Alan Rammer was the Marine Community Outreach and Environmental Specialist 4 for the Washington Department of Fish and Wildlife from 1988 until his retirement on June 30, 2009. He had been with the agency since 1977. He had worked for the Washington Department of Game (Wildlife) and the Washington Department of Fisheries separately before their merger in 1992. He is a 1974 graduate of the University of Washington with a double major, Bachelor of Science in Shellfish Biology and Invertebrate Zoology. Upon his retirement, he began contracting work with schools and community groups across the state with his new venture, Tidepool Discoveries .
He has twice been president (1997-1998 & 2010-2011) of the Northwest Aquatic and Marine Educators Association (NAME) and the northwest representative (Alaska, British Columbia, Washington and Oregon) to the board of directors for the National Marine Educators Association (NMEA) in (1999-2003). He is NAME's annual auction coordinator to raise funds for teacher scholarships to attend annual conferences and for classrooms science projects. He has won numerous awards and been recognized for his innovative educational standards both within the agency and outside, was voted by his peers as the most inspirational WDF employee in 1991, awarded the outstanding public service award in 2000, recognized as Region 6's public servant of the year in 2003, and was WDFW's state educator of the year in 2006. He was inducted into his high school hall of fame in 1989 for professional, civic, and humanitarian achievements. On June 28, 2012, he was named the National Marine Educator of the Year in Anchorage, Alaska at the annual NMEA conference at the University of Alaska.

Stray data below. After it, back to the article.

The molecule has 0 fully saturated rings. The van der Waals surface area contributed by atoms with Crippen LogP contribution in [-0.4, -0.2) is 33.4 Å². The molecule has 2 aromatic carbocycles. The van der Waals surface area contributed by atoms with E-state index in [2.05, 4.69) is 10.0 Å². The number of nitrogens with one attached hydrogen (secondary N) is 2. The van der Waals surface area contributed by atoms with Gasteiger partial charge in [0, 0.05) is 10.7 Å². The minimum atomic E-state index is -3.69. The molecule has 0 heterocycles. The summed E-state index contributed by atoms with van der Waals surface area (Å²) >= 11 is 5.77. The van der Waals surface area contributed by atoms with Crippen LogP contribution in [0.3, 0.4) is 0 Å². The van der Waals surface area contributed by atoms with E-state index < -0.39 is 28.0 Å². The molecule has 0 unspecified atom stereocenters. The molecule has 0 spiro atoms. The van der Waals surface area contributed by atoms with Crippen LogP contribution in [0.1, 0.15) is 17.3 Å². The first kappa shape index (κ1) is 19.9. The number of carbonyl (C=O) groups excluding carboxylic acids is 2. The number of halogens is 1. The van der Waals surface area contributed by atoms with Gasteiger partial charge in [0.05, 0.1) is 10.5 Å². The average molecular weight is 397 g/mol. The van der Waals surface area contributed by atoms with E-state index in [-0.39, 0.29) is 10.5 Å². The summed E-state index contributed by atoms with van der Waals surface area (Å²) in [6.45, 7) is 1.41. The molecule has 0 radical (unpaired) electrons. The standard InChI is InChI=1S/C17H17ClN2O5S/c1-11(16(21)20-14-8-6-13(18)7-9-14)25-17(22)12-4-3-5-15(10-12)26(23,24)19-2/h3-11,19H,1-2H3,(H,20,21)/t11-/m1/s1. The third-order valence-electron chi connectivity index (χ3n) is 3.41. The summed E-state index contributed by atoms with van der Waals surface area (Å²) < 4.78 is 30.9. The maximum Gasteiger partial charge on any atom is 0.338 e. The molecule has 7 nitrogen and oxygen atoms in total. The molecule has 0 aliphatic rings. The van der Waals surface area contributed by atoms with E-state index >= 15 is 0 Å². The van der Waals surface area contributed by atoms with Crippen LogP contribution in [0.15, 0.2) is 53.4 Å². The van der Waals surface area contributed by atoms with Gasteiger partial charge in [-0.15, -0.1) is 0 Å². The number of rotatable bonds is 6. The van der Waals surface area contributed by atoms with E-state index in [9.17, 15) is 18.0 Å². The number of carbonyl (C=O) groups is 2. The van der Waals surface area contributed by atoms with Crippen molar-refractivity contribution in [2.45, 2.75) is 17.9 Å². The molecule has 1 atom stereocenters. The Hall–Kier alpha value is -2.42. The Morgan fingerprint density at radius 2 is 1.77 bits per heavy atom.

In 1996, he began a multicultural outreach effort to learn how to effectively partner with the diverse communities coming into Washington State. This work entailed working with the Korean, Filipino, Samoan, Vietnamese, Cambodian, and Laotian communities in the Puget Sound region. He not only brought programs to the elders and church leaders, but also mentored to their youth, most of whom are bilingual. This ability empowered them to then deliver critical agency messages into their respective communities. This work has been recognized with awards nationally and endeared him to the communities who have "adopted" him as one of their own even in retirement.
Alan is very active in the world of beachcombing and promoting all activities associated with our northwest beaches as a sought after public speaker. He was involved with the annual Seaside, Oregon beachcombers festival from 1973-1981 as their publicity chair and then co-founded the Ocean Shores Beachcombers Fun Fair in 1987 serving as the events director for its first 5 years. This event celebrated its 25th anniversary in 2012.
He was recently appointed by the Grays Harbor County commissioners to serve as a board member on the Grays Harbor Marine Resources Committee and has also been appointed to serve on the advisory board for the Olympic Coast National Marine Sanctuary.
He enjoys traveling around the world to meet aquatic educators and learning their secrets to their successful programs. His aquatic journeys have taken him to all of the Hawaiian Islands, Mexico, Central America, the Middle East, China (including Outer Mongolia), Hong Kong, South Korea (including the DMZ), Japan, Australia, New Zealand, Canada, the Galapagos Islands and Andes mountains of Ecuador, Ireland, Northern Ireland, England, the Amazon, Machu Picchu and Sacred Valley of Peru, Alaska x10, France, Iceland, and many aquariums across the United States.